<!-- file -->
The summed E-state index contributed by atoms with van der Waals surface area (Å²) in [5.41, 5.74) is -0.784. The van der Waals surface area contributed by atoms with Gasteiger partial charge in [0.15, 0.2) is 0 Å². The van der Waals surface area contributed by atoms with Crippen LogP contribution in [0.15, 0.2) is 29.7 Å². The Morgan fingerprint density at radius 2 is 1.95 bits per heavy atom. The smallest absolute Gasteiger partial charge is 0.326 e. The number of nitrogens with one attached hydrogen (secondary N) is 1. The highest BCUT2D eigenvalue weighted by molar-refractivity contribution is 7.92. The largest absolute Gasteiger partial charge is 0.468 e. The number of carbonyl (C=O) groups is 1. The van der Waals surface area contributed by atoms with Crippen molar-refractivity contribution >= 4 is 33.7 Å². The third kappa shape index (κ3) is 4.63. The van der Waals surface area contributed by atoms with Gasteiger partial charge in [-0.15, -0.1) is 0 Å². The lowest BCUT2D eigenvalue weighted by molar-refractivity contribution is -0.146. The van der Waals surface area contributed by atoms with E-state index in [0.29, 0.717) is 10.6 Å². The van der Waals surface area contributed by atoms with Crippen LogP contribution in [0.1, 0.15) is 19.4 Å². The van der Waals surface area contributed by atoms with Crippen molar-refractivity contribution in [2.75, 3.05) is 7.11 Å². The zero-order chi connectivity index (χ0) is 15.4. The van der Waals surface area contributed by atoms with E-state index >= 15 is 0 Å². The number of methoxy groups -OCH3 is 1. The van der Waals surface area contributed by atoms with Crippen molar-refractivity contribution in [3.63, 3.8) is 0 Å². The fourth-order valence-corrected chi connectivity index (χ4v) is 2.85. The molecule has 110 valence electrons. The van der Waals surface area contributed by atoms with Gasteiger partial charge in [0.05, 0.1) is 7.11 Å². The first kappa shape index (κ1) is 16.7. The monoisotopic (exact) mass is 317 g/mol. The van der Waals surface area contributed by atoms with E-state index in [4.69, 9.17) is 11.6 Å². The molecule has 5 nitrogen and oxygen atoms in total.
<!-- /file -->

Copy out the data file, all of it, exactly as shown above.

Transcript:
The summed E-state index contributed by atoms with van der Waals surface area (Å²) in [5.41, 5.74) is -0.784. The van der Waals surface area contributed by atoms with Gasteiger partial charge in [0.15, 0.2) is 0 Å². The van der Waals surface area contributed by atoms with Crippen LogP contribution in [0.15, 0.2) is 29.7 Å². The Morgan fingerprint density at radius 2 is 1.95 bits per heavy atom. The smallest absolute Gasteiger partial charge is 0.326 e. The number of nitrogens with one attached hydrogen (secondary N) is 1. The highest BCUT2D eigenvalue weighted by molar-refractivity contribution is 7.92. The largest absolute Gasteiger partial charge is 0.468 e. The number of carbonyl (C=O) groups is 1. The van der Waals surface area contributed by atoms with Crippen molar-refractivity contribution >= 4 is 33.7 Å². The third kappa shape index (κ3) is 4.63. The van der Waals surface area contributed by atoms with Gasteiger partial charge in [-0.15, -0.1) is 0 Å². The lowest BCUT2D eigenvalue weighted by molar-refractivity contribution is -0.146. The van der Waals surface area contributed by atoms with E-state index in [0.29, 0.717) is 10.6 Å². The van der Waals surface area contributed by atoms with Crippen LogP contribution in [0.1, 0.15) is 19.4 Å². The van der Waals surface area contributed by atoms with Crippen molar-refractivity contribution in [2.75, 3.05) is 7.11 Å². The zero-order chi connectivity index (χ0) is 15.4. The van der Waals surface area contributed by atoms with E-state index >= 15 is 0 Å². The number of methoxy groups -OCH3 is 1. The van der Waals surface area contributed by atoms with Crippen molar-refractivity contribution in [3.63, 3.8) is 0 Å². The fourth-order valence-corrected chi connectivity index (χ4v) is 2.85. The molecule has 110 valence electrons. The van der Waals surface area contributed by atoms with Gasteiger partial charge in [0.05, 0.1) is 7.11 Å². The first kappa shape index (κ1) is 16.7. The monoisotopic (exact) mass is 317 g/mol. The van der Waals surface area contributed by atoms with E-state index in [4.69, 9.17) is 11.6 Å². The molecule has 5 nitrogen and oxygen atoms in total.